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Lynne Featherstone: To ask the Secretary of State for Work and Pensions what the average housing benefit payment in (a) the London borough of Haringey and (b) Greater London has been in each of the last eight years; and if he will make a statement. 
|£ per week|
|As at November:||Haringey||London|
|City of London||66.54||67.44||78.53||73.15||79.44|
|Hammersmith and Fulham||67.82||74.11||81.92||82.66||90.40|
|Kensington and Chelsea||79.88||83.02||95.50||91.36||104.41|
|Kingston upon Thames||73.46||78.94||87.17||91.04||97.08|
|Richmond upon Thames||70.03||74.11||82.46||86.28||91.96|
Mr. Paul Goodman: To ask the Secretary of State for Work and Pensions how long it took for payments of (a) income support, (b) jobseeker's allowance and (c) incapacity benefit to be made to recipients who claimed those benefits at the Job Centre in High Wycombe in (i) 2001, (ii) 2002, (iii) 2003 and (iv) 2004. 
The Secretary of State has asked me to reply to your question asking how long it took for payments of Income Support, Jobseekers Allowance and Incapacity Benefit to be made to customers who claimed those benefits at the jobcentre in High Wycombe in 2001, 2002, 2003 and 2004. This is something which falls within the responsibilities delegated to me as Acting Chief Executive of Jobcentre Plus.
The mean clearance times in the table show how long it took for a claim to be decided. Where payment is due to the customer at the time the claim is decided, it is made on the same day. If the claim is decided before the first payment is due, then payment is made on the following payday.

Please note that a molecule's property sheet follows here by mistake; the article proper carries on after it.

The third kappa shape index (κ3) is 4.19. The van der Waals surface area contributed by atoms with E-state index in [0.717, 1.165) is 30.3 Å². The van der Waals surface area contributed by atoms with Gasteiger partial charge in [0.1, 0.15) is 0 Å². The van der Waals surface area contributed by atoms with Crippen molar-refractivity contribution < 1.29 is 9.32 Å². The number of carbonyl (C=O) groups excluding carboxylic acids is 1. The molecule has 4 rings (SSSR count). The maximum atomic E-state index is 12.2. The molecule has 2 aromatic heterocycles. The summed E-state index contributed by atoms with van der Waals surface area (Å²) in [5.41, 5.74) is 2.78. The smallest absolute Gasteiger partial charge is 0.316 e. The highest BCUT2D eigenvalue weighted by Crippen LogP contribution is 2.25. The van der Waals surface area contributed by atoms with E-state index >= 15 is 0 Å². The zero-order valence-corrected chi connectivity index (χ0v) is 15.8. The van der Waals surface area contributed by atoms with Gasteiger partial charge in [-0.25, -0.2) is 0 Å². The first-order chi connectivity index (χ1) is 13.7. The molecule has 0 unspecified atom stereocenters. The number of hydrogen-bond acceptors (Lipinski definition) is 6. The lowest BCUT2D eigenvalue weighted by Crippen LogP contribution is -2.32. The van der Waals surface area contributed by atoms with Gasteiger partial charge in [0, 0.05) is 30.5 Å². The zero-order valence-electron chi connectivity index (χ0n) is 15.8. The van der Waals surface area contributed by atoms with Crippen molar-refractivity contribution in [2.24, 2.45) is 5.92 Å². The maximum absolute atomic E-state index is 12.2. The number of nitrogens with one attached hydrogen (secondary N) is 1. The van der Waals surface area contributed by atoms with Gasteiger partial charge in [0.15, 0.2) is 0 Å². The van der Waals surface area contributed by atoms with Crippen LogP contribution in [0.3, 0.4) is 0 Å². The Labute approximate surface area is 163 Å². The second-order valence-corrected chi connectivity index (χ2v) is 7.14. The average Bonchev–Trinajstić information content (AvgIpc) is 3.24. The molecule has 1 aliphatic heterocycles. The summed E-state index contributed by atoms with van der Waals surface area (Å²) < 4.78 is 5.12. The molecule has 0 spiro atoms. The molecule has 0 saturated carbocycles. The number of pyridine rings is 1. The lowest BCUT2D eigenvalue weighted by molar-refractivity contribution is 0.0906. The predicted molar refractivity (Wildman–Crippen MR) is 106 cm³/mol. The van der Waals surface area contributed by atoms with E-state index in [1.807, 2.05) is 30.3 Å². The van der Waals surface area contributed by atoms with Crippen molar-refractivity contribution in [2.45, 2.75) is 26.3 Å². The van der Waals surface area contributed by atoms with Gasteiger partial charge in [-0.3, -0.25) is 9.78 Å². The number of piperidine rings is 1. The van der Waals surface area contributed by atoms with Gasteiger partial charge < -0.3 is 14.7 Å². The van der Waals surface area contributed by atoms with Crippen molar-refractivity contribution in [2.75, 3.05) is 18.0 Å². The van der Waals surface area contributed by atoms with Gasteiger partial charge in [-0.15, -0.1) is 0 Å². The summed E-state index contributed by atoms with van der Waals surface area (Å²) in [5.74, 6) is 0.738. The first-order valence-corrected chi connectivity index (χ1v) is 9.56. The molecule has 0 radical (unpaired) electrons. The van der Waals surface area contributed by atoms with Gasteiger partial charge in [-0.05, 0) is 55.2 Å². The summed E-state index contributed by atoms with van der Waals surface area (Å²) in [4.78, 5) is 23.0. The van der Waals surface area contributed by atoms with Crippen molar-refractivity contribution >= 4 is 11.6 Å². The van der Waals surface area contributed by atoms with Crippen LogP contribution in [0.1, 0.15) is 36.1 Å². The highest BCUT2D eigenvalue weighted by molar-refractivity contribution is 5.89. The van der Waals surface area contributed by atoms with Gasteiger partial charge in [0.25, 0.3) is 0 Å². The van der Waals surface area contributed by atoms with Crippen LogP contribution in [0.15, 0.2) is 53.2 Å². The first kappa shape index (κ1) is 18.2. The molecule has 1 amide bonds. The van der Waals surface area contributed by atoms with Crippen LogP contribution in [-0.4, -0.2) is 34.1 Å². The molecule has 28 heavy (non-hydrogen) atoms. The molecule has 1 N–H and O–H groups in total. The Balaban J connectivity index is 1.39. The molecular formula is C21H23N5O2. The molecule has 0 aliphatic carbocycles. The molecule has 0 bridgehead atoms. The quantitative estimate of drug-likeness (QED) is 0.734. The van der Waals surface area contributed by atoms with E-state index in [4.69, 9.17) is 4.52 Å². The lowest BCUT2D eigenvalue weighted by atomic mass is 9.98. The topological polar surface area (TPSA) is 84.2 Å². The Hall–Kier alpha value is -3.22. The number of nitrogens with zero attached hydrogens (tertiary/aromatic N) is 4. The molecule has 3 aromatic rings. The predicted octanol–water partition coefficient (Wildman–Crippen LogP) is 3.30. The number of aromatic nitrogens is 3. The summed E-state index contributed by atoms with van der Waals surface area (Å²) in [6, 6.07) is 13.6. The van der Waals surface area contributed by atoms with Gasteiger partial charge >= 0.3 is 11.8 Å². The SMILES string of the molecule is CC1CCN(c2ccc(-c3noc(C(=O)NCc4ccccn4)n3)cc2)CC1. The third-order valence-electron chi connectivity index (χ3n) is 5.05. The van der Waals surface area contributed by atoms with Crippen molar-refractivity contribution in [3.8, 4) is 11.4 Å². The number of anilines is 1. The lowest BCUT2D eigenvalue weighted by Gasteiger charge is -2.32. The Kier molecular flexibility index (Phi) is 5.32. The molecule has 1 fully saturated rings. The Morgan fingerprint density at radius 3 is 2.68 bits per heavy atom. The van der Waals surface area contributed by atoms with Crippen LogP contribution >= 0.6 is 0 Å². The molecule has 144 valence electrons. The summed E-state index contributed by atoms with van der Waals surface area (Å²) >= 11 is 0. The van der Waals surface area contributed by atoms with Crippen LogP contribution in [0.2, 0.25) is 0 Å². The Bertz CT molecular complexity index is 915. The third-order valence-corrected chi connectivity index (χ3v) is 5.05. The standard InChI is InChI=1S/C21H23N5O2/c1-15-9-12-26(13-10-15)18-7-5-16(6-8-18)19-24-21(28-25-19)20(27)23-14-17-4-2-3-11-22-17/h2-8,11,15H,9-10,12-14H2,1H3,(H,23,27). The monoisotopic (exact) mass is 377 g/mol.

Mr. Laws: To ask the Secretary of State for Work and Pensions what discussions he has had with the pensions industry about the number of people aged 53 years and over who remain contracted into the state second pension. 
It is for individuals to decide and keep under review whether it is in their best interest to contract out, taking into account their attitude to risk and their personal circumstances. The Department is however committed to ensuring that people are properly informed of the issues involved so that they can make a decision that best suits their needs. This includes the fact that when they reach the age at which the age-related rebate is capped, currently age 54, most personal pension holders would be better off contracting back in.
Danny Alexander: To ask the Secretary of State for Work and Pensions what estimate he has made of the number of housing benefit and council tax benefit claims that will need to be reassessed as a result of overpayments of tax credits in the last 12 months; what assessment he has made of the cost implications for local authorities; and if he will make a statement. 
[holding answer 13 June 2005]: No housing benefit or council tax benefit assessments need to be revisited solely because of an incorrect tax credit award. Both housing benefit and council tax benefit take into account the actual amount of tax credit in payment at the time. This means that when someone is getting a higher amount of tax credit than they are due, they will receive less housing benefit or council tax benefit. However, when the tax credit is reduced on account of an earlier overpayment, the individual will receive a higher amount of housing benefit or council tax benefit.
14 Jun 2005 : Column 264W
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